I say this to young lawyers all the time: if you fail to plan, you are planning to fail. That sounds contradictory, but it is true. You are just called to the Bar. You have your hood and gown, you yet you don’t have a direction. You have to have a plan; there are different pathways within the profession. I’m a lawyer; this can lead me to the bench. Do I want to be a judge, and do I have the disposition for it? What does it take to attain that position or to be elevated to the bench? Then you begin to plan and work towards it. I’m a lawyer, I want to be a professor of law one day. What does it take? Do I have the disposition? You work towards it. Life has taught me that you must plan if you want to succeed. When you have a plan, for sure, help will come along the way and God will send helpers.
Secondly, do the right thing: follow your conscience. Don’t do things to please people. Try and do the right thing all the time; you don’t know who is watching. So many people are watching. They may not say anything but when the time comes, they will attest to your upright character: ‘this one you can’t trust him or her.’
Mostly, not for people who are watching: do it for yourself so that at the end of the day when you go home you have done your best as to what is compatible with legal practice. If you want to be a doctor just to make money you are in the wrong place. You should want to be a doctor to save lives. You should earn a living around it because that’s your work, just as a farmer would get proceeds from his farm. But, if money is your key motivation, please don’t come into the legal profession because you will end up doing the wrong things in order to make that money quick. The profession is progressive. You grow in progression.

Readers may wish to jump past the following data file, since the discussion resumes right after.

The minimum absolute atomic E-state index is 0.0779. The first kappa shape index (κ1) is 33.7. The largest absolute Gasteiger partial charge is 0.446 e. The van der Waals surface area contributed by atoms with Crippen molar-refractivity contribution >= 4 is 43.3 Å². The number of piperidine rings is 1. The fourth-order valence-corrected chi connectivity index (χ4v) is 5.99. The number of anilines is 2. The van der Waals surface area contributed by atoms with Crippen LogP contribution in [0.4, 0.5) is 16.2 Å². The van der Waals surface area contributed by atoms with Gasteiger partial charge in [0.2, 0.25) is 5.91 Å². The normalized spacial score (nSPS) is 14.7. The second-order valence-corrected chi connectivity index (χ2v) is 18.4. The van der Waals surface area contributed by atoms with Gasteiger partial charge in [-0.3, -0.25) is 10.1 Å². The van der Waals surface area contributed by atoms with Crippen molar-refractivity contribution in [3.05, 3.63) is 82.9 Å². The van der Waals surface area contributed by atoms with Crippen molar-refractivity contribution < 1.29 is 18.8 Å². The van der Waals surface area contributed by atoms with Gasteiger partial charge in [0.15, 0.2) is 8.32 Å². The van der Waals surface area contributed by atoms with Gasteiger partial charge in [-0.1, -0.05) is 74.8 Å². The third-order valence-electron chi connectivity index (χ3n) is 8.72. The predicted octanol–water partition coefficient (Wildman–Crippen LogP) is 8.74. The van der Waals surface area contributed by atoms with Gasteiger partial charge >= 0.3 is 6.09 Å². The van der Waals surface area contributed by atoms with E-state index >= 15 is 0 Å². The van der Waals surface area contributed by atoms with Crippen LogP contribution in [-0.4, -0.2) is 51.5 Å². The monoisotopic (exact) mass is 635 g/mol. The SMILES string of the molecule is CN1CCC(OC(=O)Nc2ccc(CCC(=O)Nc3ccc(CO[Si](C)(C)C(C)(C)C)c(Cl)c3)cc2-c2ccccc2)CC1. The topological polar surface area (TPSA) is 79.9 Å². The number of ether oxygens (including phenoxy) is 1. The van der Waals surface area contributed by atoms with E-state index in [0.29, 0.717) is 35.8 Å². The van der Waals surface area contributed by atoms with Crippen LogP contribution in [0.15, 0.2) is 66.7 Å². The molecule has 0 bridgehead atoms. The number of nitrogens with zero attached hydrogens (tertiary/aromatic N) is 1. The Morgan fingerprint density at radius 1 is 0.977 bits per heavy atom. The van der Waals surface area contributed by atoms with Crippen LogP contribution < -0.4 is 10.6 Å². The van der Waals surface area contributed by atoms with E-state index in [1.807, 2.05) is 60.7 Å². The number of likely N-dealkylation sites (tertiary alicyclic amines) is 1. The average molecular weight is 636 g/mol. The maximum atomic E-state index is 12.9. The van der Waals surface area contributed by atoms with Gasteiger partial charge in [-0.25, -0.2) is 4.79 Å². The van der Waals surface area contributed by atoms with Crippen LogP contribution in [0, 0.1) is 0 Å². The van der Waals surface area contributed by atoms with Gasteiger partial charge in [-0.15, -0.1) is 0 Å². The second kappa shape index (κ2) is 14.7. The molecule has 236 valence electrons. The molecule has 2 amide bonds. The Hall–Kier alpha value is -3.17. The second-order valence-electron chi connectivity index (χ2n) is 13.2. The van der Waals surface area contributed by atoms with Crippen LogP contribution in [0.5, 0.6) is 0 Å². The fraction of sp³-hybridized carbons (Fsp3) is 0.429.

In England, you charge less because your reputation is not known; your ability to deliver is not known. As you build that reputation, it takes time, people entrust you with more important work and then you will be able to charge them.
If you don’t have the patience to take those steps then you will start doing unethical things to make money. It is better for you that you save the money your parents or yourself could have spent to send you to law school, put it together to set up an enterprise either in manufacturing or other businesses in which you can make money faster. If you trade in 10 years with that capital, you make money faster than going to law school, There’s nothing that says that when you have become a lawyer and you find out that this profession is not for you, that you are not free to do something else. Our profession has its restriction as to what is practicable in legal practice.
Is there any missing link in our governance here compared to other climes?
The citizens in the United Kingdom hold their government accountable. That is the missing link. That is why they cannot behave like monarchs and feudal lords in that country. Nigerian citizens do not hold their elected citizens accountable and until we do they will not be accountable to us. Every four years they come to us for election after that you don’t hear from them again until another four years because we don’t hold them accountable to tell them the kind of governance we want; to ensure they spend our monies the way we want them to on our priorities which are: schools, good roads, clean water, light, and all the basic amenities.